• Feel embarrassed about the abuse.
  • Fear that their partner will try to turn the community against them if they do something counter to the abuser’s needs and wants, or if they decide to end the relationship.
  • Develop a fear of being “outed” by their partner to their families and friends as a way to gain power and control.
  • Be made to feel ashamed about their sexual orientation, gender identity, or gender expression by their abusive partner.
  • Believe that their partner – however abusive – is the only person who will ever love them because of their sexual orientation, gender identity, or gender expression.
  • Be worried that they won’t be able to get help because of their sexual orientation, gender identity, or gender expression if they reach out.

Many victims of dating and sexual violence feel scared or apprehensive when faced with the decision to report the crimes against them. They fear that they won’t be believed or become outcasts in their community.

LGBTQ+ individuals also may not feel safe reporting their experience to authorities because they fear they won’t be believed or they won’t be taken seriously. This fear is amplified among queer and trans folks who have to also wonder if they will face discrimination and prejudice, especially when the assumption is that sexual and relationship violence only occurs in situations with male perpetrators and female victims.

Abusive partners in LGBTQ+ relationships may use their partner’s sexuality or identity to shame them and exert power over them. They do this by calling them names like “homo,” playing on gender insecurities, or pressuring their victim sexually. 

Abusive partners in LGBTQ+ relationships often threaten to “out” someone. Threatening to reveal a person’s sexual orientation or gender identity is a common tactic used by an abuser to control their partner in LGBTQ+ relationships. This tactic is prevalent in relationships where one partner might not be fully public with their identity as a gay, trans, or queer person. While some people are comfortable going public with their gender identity or sexual orientation, others may not feel safe or encouraged. Whether it’s telling an employer, a family member, or a friend — no person should ever threaten to disclose personal information about their partner without expressed consent.

What it means to be marginalized. Among LGBTQ+ groups often there is pressure to assimilate to mainstream culture, which can make it harder to discuss or address problems within that community. Dating and sexual violence are examples of this. Marginalized people or groups may feel as though they need to maintain a façade of perfection in order to be accepted by their peers or family.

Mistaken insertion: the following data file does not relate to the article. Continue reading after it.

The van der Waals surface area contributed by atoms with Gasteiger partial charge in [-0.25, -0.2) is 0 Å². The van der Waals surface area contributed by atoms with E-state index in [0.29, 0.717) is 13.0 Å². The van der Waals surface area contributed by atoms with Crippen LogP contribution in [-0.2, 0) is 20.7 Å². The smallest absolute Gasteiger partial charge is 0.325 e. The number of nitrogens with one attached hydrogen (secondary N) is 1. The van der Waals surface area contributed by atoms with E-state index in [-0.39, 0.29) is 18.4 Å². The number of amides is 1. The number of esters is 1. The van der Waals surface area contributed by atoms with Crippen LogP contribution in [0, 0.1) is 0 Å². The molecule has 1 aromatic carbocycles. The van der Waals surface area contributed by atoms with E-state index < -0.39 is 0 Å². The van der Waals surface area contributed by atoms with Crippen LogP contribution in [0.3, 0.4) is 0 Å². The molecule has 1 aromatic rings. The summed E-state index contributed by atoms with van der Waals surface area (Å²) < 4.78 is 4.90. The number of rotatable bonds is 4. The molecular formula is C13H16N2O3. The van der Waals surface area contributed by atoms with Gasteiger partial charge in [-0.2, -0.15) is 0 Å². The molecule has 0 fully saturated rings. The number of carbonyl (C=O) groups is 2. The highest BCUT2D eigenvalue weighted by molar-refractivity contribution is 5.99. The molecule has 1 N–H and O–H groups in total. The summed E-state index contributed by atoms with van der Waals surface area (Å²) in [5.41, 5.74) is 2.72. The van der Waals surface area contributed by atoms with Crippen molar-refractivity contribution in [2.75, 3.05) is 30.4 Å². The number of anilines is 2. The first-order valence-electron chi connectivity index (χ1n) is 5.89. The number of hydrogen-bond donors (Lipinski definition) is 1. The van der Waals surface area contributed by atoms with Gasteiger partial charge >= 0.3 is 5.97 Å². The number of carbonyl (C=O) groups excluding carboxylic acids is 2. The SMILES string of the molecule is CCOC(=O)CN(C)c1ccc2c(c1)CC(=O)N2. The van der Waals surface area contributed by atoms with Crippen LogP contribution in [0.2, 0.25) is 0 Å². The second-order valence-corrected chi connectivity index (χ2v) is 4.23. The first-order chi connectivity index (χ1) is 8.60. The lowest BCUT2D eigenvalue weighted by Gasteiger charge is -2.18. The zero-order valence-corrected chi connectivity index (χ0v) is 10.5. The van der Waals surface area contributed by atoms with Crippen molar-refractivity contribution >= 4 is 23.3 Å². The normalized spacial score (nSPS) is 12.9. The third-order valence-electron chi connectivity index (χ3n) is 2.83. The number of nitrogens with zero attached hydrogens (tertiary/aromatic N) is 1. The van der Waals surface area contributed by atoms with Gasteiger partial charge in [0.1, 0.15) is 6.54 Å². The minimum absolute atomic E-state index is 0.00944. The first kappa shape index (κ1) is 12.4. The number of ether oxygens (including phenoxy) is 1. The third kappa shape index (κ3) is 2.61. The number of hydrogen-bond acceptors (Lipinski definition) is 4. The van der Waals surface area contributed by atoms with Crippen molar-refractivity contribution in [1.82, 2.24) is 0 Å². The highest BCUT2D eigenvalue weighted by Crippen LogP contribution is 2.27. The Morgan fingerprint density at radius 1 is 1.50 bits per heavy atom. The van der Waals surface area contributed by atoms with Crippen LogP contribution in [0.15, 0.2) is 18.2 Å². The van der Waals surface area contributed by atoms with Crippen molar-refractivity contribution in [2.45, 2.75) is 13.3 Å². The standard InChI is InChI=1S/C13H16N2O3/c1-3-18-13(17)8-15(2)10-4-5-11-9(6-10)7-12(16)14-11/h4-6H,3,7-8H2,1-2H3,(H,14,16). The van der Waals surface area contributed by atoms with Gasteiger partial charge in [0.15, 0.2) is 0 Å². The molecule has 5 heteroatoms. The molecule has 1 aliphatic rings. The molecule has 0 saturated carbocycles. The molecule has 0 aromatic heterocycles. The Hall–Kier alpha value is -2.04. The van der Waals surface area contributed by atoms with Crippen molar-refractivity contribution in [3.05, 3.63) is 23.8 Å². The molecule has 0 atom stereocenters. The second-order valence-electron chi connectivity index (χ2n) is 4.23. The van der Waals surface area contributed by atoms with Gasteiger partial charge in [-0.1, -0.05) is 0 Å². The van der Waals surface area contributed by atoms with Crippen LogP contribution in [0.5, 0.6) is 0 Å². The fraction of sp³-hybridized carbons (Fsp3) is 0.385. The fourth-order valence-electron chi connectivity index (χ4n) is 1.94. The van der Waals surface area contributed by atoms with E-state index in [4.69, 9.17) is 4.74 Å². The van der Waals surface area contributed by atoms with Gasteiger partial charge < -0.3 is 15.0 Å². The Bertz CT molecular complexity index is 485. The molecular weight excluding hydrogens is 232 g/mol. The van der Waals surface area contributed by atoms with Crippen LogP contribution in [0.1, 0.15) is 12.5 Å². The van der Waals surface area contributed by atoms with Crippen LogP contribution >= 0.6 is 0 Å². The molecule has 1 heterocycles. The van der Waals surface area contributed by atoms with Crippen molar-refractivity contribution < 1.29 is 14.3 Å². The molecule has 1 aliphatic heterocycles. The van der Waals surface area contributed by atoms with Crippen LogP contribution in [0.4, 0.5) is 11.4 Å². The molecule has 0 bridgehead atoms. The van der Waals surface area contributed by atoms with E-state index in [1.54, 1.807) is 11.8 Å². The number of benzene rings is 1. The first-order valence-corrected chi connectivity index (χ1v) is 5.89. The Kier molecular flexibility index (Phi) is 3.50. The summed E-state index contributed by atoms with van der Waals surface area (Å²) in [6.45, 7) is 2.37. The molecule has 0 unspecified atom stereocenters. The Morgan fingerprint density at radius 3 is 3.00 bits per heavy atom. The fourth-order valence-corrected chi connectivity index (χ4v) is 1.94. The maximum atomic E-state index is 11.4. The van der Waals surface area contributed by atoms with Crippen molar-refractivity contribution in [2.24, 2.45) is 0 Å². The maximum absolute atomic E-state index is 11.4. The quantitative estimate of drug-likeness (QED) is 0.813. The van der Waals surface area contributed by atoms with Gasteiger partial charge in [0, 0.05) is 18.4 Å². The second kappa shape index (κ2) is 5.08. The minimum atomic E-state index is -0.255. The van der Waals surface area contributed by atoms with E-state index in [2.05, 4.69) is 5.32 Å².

For example, a woman identifying as lesbian may seek acceptance of her relationship from her friends. She may hide her partner’s abuse so that her friends do not form a negative perception of all lesbians. As allies, we need to actively advocate and work to eliminate the stigma of gender-based violence in marginalized communities.

HIV/AIDS has afforded abusers another avenue by which to assert control over their partners. It is never okay for a partner to threaten to reveal anything about your medical condition without your consent or to prevent you from accessing proper medical treatment. In some extreme cases, an abusive partner who is HIV-positive may threaten to infect a partner if they decide to leave the relationship. They may also use guilt – claim that they will die or become more ill – if their partner breaks up with them as a way to keep their victim in the relationship. Manipulation, threats, and making you feel guilty are never okay in any relationship.

How To Protect Yourself

At the TAR Network™ we are working diligently to raise awareness about relationship violence. We want everyone to understand that abuse can impact anyone regardless of how you identify. You can help us educate your peers about the warning signs of relationship abuse and start conversations about how this issue impacts the LGBTQ+ community by joining our movement and sharing resources with your friends. Supporting organizations and causes that fight against LGBTQ+ discrimination also helps to decrease the barriers to reporting and   increase access to resources that can help LGBTQ+ victims and survivors of dating and sexual violence.

If you or someone you know have experienced relationship abuse, please contact the National Domestic Violence Hotline 24/7 at (800) 799-7233. Read this to learn more about Signs of LGBTQ Relationship Abuse. Everyone, regardless of gender or sexual orientation, deserves a healthy relationship where they are treated with respect and valued for who they are. Remember, you’re worth it!